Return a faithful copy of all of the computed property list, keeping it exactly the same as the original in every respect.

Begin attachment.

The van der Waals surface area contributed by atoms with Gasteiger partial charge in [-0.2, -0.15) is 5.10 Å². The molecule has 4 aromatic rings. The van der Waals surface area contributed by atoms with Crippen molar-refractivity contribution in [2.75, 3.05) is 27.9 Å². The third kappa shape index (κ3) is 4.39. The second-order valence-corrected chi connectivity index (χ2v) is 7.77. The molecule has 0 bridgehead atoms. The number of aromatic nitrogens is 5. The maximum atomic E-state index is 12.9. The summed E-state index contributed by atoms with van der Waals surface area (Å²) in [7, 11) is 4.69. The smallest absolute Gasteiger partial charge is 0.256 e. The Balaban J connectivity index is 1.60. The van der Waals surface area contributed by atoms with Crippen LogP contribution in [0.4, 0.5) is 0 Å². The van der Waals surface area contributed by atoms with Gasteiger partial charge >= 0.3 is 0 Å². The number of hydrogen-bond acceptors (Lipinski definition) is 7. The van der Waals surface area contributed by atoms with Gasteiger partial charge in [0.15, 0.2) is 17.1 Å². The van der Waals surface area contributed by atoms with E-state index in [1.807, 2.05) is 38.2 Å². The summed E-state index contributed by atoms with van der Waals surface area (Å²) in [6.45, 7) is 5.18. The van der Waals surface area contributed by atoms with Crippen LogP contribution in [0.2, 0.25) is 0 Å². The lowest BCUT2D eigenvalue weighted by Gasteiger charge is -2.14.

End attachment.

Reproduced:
The van der Waals surface area contributed by atoms with Gasteiger partial charge in [-0.2, -0.15) is 5.10 Å². The molecule has 4 aromatic rings. The van der Waals surface area contributed by atoms with Crippen molar-refractivity contribution in [2.75, 3.05) is 27.9 Å². The third kappa shape index (κ3) is 4.39. The second-order valence-corrected chi connectivity index (χ2v) is 7.77. The molecule has 0 bridgehead atoms. The number of aromatic nitrogens is 5. The maximum atomic E-state index is 12.9. The summed E-state index contributed by atoms with van der Waals surface area (Å²) in [7, 11) is 4.69. The smallest absolute Gasteiger partial charge is 0.256 e. The Balaban J connectivity index is 1.60. The van der Waals surface area contributed by atoms with Crippen LogP contribution in [0.4, 0.5) is 0 Å². The van der Waals surface area contributed by atoms with Gasteiger partial charge >= 0.3 is 0 Å². The number of hydrogen-bond acceptors (Lipinski definition) is 7. The van der Waals surface area contributed by atoms with Gasteiger partial charge in [0.15, 0.2) is 17.1 Å². The van der Waals surface area contributed by atoms with E-state index in [1.807, 2.05) is 38.2 Å². The summed E-state index contributed by atoms with van der Waals surface area (Å²) in [6.45, 7) is 5.18. The van der Waals surface area contributed by atoms with Crippen LogP contribution in [0.2, 0.25) is 0 Å². The lowest BCUT2D eigenvalue weighted by Gasteiger charge is -2.14.